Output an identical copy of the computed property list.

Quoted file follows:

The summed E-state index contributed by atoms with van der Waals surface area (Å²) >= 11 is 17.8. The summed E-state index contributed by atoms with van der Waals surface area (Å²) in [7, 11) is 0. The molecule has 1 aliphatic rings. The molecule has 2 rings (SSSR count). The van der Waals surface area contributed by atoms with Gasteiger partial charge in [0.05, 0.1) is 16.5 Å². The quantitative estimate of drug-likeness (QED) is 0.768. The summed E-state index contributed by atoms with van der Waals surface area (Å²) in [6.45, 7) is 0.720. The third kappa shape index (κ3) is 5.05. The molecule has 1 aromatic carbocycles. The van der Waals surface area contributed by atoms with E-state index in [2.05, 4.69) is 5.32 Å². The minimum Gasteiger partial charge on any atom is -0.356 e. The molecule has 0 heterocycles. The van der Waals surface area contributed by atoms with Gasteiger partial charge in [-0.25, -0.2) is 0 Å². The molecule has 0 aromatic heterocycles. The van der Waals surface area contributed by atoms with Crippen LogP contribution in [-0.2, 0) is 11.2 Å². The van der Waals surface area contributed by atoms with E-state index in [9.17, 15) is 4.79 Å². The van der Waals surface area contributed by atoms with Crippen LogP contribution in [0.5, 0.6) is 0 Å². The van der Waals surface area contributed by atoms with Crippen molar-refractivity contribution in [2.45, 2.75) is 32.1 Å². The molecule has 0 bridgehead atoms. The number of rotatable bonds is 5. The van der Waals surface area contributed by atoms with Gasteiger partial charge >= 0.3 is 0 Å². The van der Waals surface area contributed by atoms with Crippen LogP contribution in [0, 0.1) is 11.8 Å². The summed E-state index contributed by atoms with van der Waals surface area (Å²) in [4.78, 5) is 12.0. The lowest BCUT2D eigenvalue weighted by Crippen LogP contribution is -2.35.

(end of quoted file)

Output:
The summed E-state index contributed by atoms with van der Waals surface area (Å²) >= 11 is 17.8. The summed E-state index contributed by atoms with van der Waals surface area (Å²) in [7, 11) is 0. The molecule has 1 aliphatic rings. The molecule has 2 rings (SSSR count). The van der Waals surface area contributed by atoms with Gasteiger partial charge in [0.05, 0.1) is 16.5 Å². The quantitative estimate of drug-likeness (QED) is 0.768. The summed E-state index contributed by atoms with van der Waals surface area (Å²) in [6.45, 7) is 0.720. The third kappa shape index (κ3) is 5.05. The molecule has 1 aromatic carbocycles. The van der Waals surface area contributed by atoms with E-state index in [2.05, 4.69) is 5.32 Å². The minimum Gasteiger partial charge on any atom is -0.356 e. The molecule has 0 heterocycles. The van der Waals surface area contributed by atoms with Gasteiger partial charge in [-0.25, -0.2) is 0 Å². The molecule has 0 aromatic heterocycles. The van der Waals surface area contributed by atoms with Crippen LogP contribution in [-0.2, 0) is 11.2 Å². The van der Waals surface area contributed by atoms with E-state index in [9.17, 15) is 4.79 Å². The van der Waals surface area contributed by atoms with Crippen LogP contribution in [0.5, 0.6) is 0 Å². The van der Waals surface area contributed by atoms with Crippen molar-refractivity contribution in [2.45, 2.75) is 32.1 Å². The molecule has 0 bridgehead atoms. The number of rotatable bonds is 5. The van der Waals surface area contributed by atoms with Gasteiger partial charge >= 0.3 is 0 Å². The van der Waals surface area contributed by atoms with Crippen LogP contribution in [0, 0.1) is 11.8 Å². The summed E-state index contributed by atoms with van der Waals surface area (Å²) in [4.78, 5) is 12.0. The lowest BCUT2D eigenvalue weighted by Crippen LogP contribution is -2.35.